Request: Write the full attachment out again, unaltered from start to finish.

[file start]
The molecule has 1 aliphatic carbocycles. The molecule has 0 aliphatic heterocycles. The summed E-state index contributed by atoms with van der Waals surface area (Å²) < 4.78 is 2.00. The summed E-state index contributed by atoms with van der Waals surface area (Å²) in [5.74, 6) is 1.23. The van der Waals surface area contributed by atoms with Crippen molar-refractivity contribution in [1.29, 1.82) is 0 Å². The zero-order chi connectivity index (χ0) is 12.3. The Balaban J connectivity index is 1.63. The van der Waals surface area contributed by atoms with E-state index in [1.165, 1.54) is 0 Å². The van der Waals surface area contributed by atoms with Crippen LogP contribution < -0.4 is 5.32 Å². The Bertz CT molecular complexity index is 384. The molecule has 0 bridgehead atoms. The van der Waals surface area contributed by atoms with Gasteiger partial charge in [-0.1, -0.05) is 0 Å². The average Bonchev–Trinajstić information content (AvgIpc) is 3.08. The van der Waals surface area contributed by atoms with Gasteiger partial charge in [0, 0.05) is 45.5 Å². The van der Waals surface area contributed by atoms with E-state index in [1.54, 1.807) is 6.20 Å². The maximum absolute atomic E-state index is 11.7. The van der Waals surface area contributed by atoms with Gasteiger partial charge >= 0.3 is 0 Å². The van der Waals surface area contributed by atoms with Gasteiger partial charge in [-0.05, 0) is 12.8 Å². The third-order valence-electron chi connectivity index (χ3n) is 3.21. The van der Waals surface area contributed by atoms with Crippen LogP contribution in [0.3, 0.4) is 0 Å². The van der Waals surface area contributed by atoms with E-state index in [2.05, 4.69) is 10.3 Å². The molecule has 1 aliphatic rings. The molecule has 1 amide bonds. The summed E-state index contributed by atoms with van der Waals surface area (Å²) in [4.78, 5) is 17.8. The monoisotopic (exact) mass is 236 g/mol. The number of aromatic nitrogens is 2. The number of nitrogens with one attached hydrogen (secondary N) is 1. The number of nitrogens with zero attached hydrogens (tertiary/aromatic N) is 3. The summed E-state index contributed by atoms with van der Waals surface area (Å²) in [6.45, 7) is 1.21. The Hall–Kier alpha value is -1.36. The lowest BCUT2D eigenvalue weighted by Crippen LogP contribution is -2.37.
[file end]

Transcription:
The molecule has 1 aliphatic carbocycles. The molecule has 0 aliphatic heterocycles. The summed E-state index contributed by atoms with van der Waals surface area (Å²) < 4.78 is 2.00. The summed E-state index contributed by atoms with van der Waals surface area (Å²) in [5.74, 6) is 1.23. The van der Waals surface area contributed by atoms with Crippen molar-refractivity contribution in [1.29, 1.82) is 0 Å². The zero-order chi connectivity index (χ0) is 12.3. The Balaban J connectivity index is 1.63. The van der Waals surface area contributed by atoms with E-state index in [1.165, 1.54) is 0 Å². The van der Waals surface area contributed by atoms with Crippen LogP contribution < -0.4 is 5.32 Å². The Bertz CT molecular complexity index is 384. The molecule has 0 bridgehead atoms. The van der Waals surface area contributed by atoms with Gasteiger partial charge in [-0.1, -0.05) is 0 Å². The average Bonchev–Trinajstić information content (AvgIpc) is 3.08. The van der Waals surface area contributed by atoms with Gasteiger partial charge in [0, 0.05) is 45.5 Å². The van der Waals surface area contributed by atoms with E-state index in [1.54, 1.807) is 6.20 Å². The maximum absolute atomic E-state index is 11.7. The van der Waals surface area contributed by atoms with Gasteiger partial charge >= 0.3 is 0 Å². The van der Waals surface area contributed by atoms with Gasteiger partial charge in [-0.05, 0) is 12.8 Å². The third-order valence-electron chi connectivity index (χ3n) is 3.21. The van der Waals surface area contributed by atoms with Crippen LogP contribution in [0.3, 0.4) is 0 Å². The van der Waals surface area contributed by atoms with E-state index in [2.05, 4.69) is 10.3 Å². The molecule has 1 aliphatic rings. The molecule has 1 amide bonds. The summed E-state index contributed by atoms with van der Waals surface area (Å²) in [4.78, 5) is 17.8. The monoisotopic (exact) mass is 236 g/mol. The number of aromatic nitrogens is 2. The number of nitrogens with one attached hydrogen (secondary N) is 1. The number of nitrogens with zero attached hydrogens (tertiary/aromatic N) is 3. The summed E-state index contributed by atoms with van der Waals surface area (Å²) in [6.45, 7) is 1.21. The Hall–Kier alpha value is -1.36. The lowest BCUT2D eigenvalue weighted by Crippen LogP contribution is -2.37.